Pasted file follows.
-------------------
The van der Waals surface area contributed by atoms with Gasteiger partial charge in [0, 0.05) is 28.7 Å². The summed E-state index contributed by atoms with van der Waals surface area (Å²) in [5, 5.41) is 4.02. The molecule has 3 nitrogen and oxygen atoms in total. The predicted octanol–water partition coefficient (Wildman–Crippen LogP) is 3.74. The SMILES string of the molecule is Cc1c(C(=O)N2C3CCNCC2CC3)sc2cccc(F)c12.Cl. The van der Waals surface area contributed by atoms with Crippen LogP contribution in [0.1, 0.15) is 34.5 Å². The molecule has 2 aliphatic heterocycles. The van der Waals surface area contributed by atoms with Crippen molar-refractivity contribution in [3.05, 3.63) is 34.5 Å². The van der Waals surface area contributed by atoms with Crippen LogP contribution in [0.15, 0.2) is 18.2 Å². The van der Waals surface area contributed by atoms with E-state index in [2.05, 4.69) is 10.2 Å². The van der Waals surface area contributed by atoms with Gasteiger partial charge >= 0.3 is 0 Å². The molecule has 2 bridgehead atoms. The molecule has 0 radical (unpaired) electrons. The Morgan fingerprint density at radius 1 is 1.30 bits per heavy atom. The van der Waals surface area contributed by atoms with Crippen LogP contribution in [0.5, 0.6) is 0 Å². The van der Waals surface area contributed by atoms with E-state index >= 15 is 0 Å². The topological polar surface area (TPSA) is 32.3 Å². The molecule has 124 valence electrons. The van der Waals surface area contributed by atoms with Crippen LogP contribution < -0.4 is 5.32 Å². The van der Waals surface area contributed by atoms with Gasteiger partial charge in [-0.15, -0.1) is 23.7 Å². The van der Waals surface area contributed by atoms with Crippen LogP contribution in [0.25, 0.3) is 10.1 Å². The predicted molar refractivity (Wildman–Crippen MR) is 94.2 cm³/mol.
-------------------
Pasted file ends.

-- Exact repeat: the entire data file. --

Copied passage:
The van der Waals surface area contributed by atoms with Gasteiger partial charge in [0, 0.05) is 28.7 Å². The summed E-state index contributed by atoms with van der Waals surface area (Å²) in [5, 5.41) is 4.02. The molecule has 3 nitrogen and oxygen atoms in total. The predicted octanol–water partition coefficient (Wildman–Crippen LogP) is 3.74. The SMILES string of the molecule is Cc1c(C(=O)N2C3CCNCC2CC3)sc2cccc(F)c12.Cl. The van der Waals surface area contributed by atoms with Crippen LogP contribution in [0.1, 0.15) is 34.5 Å². The molecule has 2 aliphatic heterocycles. The van der Waals surface area contributed by atoms with Crippen molar-refractivity contribution in [3.05, 3.63) is 34.5 Å². The van der Waals surface area contributed by atoms with Crippen LogP contribution in [0.15, 0.2) is 18.2 Å². The van der Waals surface area contributed by atoms with E-state index in [2.05, 4.69) is 10.2 Å². The van der Waals surface area contributed by atoms with Gasteiger partial charge >= 0.3 is 0 Å². The molecule has 2 bridgehead atoms. The molecule has 0 radical (unpaired) electrons. The Morgan fingerprint density at radius 1 is 1.30 bits per heavy atom. The van der Waals surface area contributed by atoms with Crippen LogP contribution in [0.5, 0.6) is 0 Å². The van der Waals surface area contributed by atoms with E-state index >= 15 is 0 Å². The topological polar surface area (TPSA) is 32.3 Å². The molecule has 124 valence electrons. The van der Waals surface area contributed by atoms with Crippen LogP contribution < -0.4 is 5.32 Å². The van der Waals surface area contributed by atoms with Gasteiger partial charge in [-0.15, -0.1) is 23.7 Å². The van der Waals surface area contributed by atoms with Crippen LogP contribution in [0.25, 0.3) is 10.1 Å². The predicted molar refractivity (Wildman–Crippen MR) is 94.2 cm³/mol.